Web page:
Next Article in Journal
Smart Coat with a Fully-Embedded Textile Antenna for IoT Applications
Next Article in Special Issue
Smart Sensing System for the Prognostic Monitoring of Bone Health
Previous Article in Journal
Electrochemical Sensing toward Trace As(III) Based on Mesoporous MnFe2O4/Au Hybrid Nanospheres Modified Glass Carbon Electrode
Previous Article in Special Issue
Bioimpedance Vector Analysis in Diagnosing Severe and Non-Severe Dengue Patients
Article Menu

Export Article

Open AccessArticle
Sensors 2016, 16(6), 942; doi:10.3390/s16060942

A Low Cost/Low Power Open Source Sensor System for Automated Tuberculosis Drug Susceptibility Testing

1
Urban Robotics Laboratory, Korea Advanced Institute of Science and Technology, 291 Daehak-ro, Daejeon 34141, Korea
2
Department of Mechanical Engineering, Korea Advanced Institute of Science and Technology, 291 Daehak-ro, Daejeon 34141, Korea
3
School of Electrical Engineering, Korea Advanced Institute of Science and Technology, 291 Daehak-ro, Daejeon 34141, Korea
*
Author to whom correspondence should be addressed.
Academic Editors: Octavian Adrian Postolache, Alex Casson and Subhas Mukhopadhyay
Received: 24 March 2016 / Revised: 11 June 2016 / Accepted: 16 June 2016 / Published: 22 June 2016
(This article belongs to the Special Issue Sensing Technology for Healthcare System)
View Full-Text   |   Download PDF [5173 KB, uploaded 22 June 2016]   |  

Abstract

In this research an open source, low power sensor node was developed to check the growth of mycobacteria in a culture bottle with a nitrate reductase assay method for a drug susceptibility test. The sensor system reports the temperature and color sensor output frequency change of the culture bottle when the device is triggered. After the culture process is finished, a nitrite ion detecting solution based on a commercial nitrite ion detection kit is injected into the culture bottle by a syringe pump to check bacterial growth by the formation of a pigment by the reaction between the solution and the color sensor. Sensor status and NRA results are broadcasted via a Bluetooth low energy beacon. An Android application was developed to collect the broadcasted data, classify the status of cultured samples from multiple devices, and visualize the data for the end users, circumventing the need to examine each culture bottle manually during a long culture period. The authors expect that usage of the developed sensor will decrease the cost and required labor for handling large amounts of patient samples in local health centers in developing countries. All 3D-printerable hardware parts, a circuit diagram, and software are available online. View Full-Text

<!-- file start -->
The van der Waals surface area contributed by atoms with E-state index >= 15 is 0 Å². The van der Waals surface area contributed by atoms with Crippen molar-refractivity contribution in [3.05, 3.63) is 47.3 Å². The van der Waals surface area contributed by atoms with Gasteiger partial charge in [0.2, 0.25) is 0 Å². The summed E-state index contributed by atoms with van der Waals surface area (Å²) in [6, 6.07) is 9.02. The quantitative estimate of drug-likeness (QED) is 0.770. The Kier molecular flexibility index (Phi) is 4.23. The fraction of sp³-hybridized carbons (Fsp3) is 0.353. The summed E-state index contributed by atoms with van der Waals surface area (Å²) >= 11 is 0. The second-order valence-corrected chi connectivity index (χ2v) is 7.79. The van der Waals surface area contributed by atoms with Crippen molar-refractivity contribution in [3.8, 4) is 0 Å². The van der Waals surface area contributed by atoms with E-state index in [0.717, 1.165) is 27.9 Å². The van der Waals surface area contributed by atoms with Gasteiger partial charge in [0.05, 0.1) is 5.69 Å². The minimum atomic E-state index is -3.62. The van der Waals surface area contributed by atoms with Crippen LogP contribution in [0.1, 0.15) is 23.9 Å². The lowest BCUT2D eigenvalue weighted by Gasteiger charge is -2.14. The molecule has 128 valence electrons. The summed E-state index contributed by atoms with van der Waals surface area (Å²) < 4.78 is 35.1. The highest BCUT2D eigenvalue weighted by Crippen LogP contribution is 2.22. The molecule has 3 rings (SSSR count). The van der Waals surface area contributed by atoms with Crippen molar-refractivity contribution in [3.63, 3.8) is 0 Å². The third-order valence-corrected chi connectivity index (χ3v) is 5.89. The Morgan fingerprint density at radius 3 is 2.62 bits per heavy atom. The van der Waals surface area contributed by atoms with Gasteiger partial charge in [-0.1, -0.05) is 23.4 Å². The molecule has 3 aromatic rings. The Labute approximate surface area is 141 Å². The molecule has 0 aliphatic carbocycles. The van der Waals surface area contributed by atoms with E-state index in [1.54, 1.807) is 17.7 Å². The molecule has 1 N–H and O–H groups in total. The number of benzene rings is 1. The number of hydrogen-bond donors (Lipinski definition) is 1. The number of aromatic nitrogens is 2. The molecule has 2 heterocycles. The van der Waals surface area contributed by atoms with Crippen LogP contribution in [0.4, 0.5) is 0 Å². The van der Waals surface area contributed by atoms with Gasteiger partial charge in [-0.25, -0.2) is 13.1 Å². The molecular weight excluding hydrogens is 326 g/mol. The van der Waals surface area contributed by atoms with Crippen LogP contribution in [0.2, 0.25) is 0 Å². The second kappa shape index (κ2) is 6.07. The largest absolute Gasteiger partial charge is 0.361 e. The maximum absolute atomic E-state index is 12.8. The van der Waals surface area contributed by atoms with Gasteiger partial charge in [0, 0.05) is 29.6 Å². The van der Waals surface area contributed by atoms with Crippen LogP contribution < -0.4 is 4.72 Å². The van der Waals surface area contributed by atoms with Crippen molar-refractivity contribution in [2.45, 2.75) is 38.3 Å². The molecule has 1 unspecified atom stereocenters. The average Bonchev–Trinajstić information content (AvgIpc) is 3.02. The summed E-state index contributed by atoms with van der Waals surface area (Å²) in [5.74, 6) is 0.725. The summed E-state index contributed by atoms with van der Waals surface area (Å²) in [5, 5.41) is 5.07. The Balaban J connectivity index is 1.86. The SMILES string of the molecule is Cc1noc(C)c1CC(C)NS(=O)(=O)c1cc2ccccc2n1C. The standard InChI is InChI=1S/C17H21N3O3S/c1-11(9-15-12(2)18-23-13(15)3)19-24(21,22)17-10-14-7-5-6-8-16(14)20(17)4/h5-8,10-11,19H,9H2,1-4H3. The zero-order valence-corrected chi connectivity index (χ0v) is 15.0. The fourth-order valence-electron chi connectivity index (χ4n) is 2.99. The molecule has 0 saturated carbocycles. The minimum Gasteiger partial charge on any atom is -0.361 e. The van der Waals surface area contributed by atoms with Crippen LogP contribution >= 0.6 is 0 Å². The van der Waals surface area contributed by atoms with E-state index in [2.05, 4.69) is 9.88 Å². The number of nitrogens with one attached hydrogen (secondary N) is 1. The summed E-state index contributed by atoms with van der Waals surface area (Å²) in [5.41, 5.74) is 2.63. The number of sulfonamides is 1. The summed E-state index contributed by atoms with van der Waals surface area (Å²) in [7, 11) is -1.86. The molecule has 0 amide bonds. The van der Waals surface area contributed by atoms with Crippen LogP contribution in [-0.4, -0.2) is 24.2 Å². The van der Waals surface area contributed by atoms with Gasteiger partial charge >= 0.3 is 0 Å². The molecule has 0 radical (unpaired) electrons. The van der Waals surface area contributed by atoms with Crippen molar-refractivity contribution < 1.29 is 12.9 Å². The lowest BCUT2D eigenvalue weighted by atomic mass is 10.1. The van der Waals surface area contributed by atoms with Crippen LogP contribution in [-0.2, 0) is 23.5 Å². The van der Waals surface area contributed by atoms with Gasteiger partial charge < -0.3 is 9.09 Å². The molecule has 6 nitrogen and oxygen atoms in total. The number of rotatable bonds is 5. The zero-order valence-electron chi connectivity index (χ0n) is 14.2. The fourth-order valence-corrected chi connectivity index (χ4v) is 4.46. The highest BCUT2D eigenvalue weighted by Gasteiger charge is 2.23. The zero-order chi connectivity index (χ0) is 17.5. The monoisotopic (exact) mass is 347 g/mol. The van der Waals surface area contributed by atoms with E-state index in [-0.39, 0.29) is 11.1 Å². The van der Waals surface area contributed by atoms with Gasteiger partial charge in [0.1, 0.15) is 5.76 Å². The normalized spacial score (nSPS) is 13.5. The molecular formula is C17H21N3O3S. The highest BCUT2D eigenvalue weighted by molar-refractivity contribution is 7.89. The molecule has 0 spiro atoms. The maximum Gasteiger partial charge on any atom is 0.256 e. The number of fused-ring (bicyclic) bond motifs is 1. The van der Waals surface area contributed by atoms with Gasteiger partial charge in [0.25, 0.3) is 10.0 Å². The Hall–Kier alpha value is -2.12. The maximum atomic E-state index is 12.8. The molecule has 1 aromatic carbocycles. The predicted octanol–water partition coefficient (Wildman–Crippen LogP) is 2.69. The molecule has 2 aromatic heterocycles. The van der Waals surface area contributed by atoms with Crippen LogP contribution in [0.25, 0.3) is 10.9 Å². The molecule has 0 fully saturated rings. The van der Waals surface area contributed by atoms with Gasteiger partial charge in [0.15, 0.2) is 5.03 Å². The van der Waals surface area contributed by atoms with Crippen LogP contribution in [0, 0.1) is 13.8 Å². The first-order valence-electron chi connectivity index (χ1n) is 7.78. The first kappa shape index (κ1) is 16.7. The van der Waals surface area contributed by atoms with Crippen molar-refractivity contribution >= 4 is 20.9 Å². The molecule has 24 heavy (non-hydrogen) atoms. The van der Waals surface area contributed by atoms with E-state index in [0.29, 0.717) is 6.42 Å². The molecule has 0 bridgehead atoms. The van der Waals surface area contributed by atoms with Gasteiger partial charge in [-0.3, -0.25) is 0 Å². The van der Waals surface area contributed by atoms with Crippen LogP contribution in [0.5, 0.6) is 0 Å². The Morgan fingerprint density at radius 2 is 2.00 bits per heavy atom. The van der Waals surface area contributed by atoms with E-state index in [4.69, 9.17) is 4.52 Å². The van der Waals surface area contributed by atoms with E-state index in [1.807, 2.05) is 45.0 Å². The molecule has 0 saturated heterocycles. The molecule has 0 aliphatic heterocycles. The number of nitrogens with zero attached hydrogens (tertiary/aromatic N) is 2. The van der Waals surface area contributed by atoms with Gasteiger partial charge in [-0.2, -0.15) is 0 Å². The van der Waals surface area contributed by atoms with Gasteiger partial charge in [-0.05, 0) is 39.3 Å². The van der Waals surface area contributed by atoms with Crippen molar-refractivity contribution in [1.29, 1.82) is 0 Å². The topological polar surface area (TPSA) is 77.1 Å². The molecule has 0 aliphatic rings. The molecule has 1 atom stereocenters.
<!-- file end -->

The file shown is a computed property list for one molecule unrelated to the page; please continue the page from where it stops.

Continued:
Keywords: mycobacteria; nitrate reductase assay; drug susceptibility test; sensor node; Bluetooth low energy beacon; 3D-printer; low power; low cost mycobacteria; nitrate reductase assay; drug susceptibility test; sensor node; Bluetooth low energy beacon; 3D-printer; low power; low cost
This is an open access article distributed under the Creative Commons Attribution License which permits unrestricted use, distribution, and reproduction in any medium, provided the original work is properly cited. (CC BY 4.0).

Scifeed alert for new publications

Never miss any articles matching your research from any publisher
  • Get alerts for new papers matching your research
  • Find out the new papers from selected authors
  • Updated daily for 49'000+ journals and 6000+ publishers
  • Define your Scifeed now

SciFeed Share & Cite This Article

MDPI and ACS Style

Kim, K.; Kim, H.K.; Lim, H.; Myung, H. A Low Cost/Low Power Open Source Sensor System for Automated Tuberculosis Drug Susceptibility Testing. Sensors 2016, 16, 942.

Show more citation formats Show less citations formats

Note that from the first issue of 2016, MDPI journals use article numbers instead of page numbers. See further details here.

Related Articles

Article Metrics

Article Access Statistics

1

Comments

[Return to top]
Sensors EISSN 1424-8220 Published by MDPI AG, Basel, Switzerland RSS E-Mail Table of Contents Alert
Back to Top